Whether a client has been accused of rape, burglary, or robbery, in reviewing any criminal charge ,criminal defense attorneys must analyze much more than simply the acts that led to the alleged crime. Aside from whether the defendant committed the acts that he or she is charged with, defense attorneys must examine whether his or her constitutional rights were violated when put under arrest. A defendant’s rights with regard to being stopped, searched, and arrested are an important aspect of any criminal case. If a person’s rights were violated, in some the charges may be dismissed.

Recent SCOTUS Search Case

The Supreme Court of the United States made a particularly important ruling earlier this year regarding criminal searches. In the United States v. Jones, a lower court convicted nightclub owner Antoine Jones of conspiracy to distribute cocaine for his suspected role in cocaine trafficking. In order to secure the conviction by gathering evidence, police had attached a GPS tracking device to Mr. Jones’ car when it was parked in a public parking lot. After following the car for four weeks, police had enough evidence regarding Mr. Jones’ travel for the prosecutor to obtain a guilty verdict.

On appeal, the United States Supreme Court reversed Mr. Jones’ conviction. The Court held that the government installing a GPS device to track a suspect constituted a search under the Fourth Amendment. The Court further held that in Mr. Jones’ case, the government had violated his rights against unreasonable searches and seizures. In so holding, the Court rejected the Justice Department’s arguments that GPS tracking devices should not be given Fourth Amendment protections because people do not have a reasonable expectation of privacy when they travel on public streets.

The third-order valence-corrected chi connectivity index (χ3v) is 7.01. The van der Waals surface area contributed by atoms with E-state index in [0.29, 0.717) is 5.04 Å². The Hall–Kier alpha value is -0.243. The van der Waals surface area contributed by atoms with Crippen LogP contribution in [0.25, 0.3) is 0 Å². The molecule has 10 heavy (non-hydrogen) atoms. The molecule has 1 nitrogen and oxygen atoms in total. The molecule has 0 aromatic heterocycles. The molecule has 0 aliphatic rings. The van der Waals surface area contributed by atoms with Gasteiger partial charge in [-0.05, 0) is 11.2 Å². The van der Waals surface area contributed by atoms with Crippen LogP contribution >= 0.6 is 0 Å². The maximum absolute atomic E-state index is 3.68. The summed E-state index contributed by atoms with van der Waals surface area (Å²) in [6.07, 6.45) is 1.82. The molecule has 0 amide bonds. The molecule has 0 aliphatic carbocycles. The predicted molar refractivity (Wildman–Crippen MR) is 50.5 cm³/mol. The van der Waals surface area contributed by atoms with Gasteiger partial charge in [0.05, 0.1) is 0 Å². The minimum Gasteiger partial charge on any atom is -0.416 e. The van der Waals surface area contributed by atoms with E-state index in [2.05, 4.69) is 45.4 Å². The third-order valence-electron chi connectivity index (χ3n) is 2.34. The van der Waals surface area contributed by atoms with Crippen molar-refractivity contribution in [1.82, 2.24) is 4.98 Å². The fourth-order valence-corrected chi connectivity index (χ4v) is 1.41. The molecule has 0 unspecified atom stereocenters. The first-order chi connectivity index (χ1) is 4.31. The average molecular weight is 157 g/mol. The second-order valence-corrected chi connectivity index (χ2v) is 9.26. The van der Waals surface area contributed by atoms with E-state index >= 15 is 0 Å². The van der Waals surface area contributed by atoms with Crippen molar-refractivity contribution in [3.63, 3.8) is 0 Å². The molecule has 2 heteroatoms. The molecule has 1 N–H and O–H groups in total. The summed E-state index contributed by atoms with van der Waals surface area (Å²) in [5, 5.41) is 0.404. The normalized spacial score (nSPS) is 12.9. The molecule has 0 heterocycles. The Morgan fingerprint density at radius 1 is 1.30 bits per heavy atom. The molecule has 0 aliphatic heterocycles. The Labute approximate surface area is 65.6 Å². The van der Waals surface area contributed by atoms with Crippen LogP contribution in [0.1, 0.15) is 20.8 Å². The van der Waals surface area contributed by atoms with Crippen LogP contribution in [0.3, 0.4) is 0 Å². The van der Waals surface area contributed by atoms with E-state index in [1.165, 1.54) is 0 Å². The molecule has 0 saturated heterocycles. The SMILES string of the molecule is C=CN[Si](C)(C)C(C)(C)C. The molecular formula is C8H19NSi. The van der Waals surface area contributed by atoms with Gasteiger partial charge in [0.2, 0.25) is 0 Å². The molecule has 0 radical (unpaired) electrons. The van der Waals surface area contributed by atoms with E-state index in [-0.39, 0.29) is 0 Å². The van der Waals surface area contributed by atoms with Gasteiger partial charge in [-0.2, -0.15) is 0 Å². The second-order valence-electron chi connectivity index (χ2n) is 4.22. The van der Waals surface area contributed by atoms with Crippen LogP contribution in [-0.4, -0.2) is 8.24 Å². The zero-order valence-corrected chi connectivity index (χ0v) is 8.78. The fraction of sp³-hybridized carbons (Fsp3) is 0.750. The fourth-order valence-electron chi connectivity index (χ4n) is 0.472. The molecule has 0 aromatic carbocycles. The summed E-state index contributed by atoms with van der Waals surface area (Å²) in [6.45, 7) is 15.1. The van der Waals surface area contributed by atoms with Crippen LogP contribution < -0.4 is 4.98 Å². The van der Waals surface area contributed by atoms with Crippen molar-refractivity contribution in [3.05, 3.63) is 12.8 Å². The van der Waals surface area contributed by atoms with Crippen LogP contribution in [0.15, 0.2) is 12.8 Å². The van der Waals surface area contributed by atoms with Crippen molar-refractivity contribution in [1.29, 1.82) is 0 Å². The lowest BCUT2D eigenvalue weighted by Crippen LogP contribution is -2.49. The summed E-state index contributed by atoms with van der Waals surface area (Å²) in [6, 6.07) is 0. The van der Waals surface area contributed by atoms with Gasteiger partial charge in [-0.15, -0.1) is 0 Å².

New Case

This month, a federal appeals court in Philadelphia expanded the U.S. Supreme Court’s ruling in holding that the government must first obtain a warrant before attaching a GPS unit to a suspect’s vehicle. The Washington Post reports that in U.S. v. Katzin, authorities suspected three brothers of burglarizing pharmacies in New Jersey, Maryland, and Pennsylvania. In order to gather evidence on the brothers, police attached a magnetic GPS unit to one of their cars. The police had consulted with the U.S. attorney’s office before using the GPS strategy, but they had failed to obtain a warrant to do so. The GPS unit led the police to a Rite Aid that had been burglarized, and they were able to stop the three brothers soon after. A search uncovered items that had been stolen from the recently burglarized Rite Aid.

The federal court agreed with the brothers that the evidence obtained by using the GPS unit was not admissible in court because the police did not obtain a warrant to attach it to car. The ruling is the first from a federal appellate court after U.S. v. Jones to hold that GPS tracking devices are searches that require a warrant.

A defendant’s constitutional rights are extremely important, and cannot be discounted in any criminal case. Constitutional law and criminal procedure is very complex, and often requires skill and experience to understand. If you have been charged with violating criminal laws in Virginia, you should immediately speak with an experienced criminal defense attorney. A criminal defense attorney can help you understand what your rights are and may be able to defend your case. Call an attorney at Garrett Law Group, PLC, today for a confidential consultation.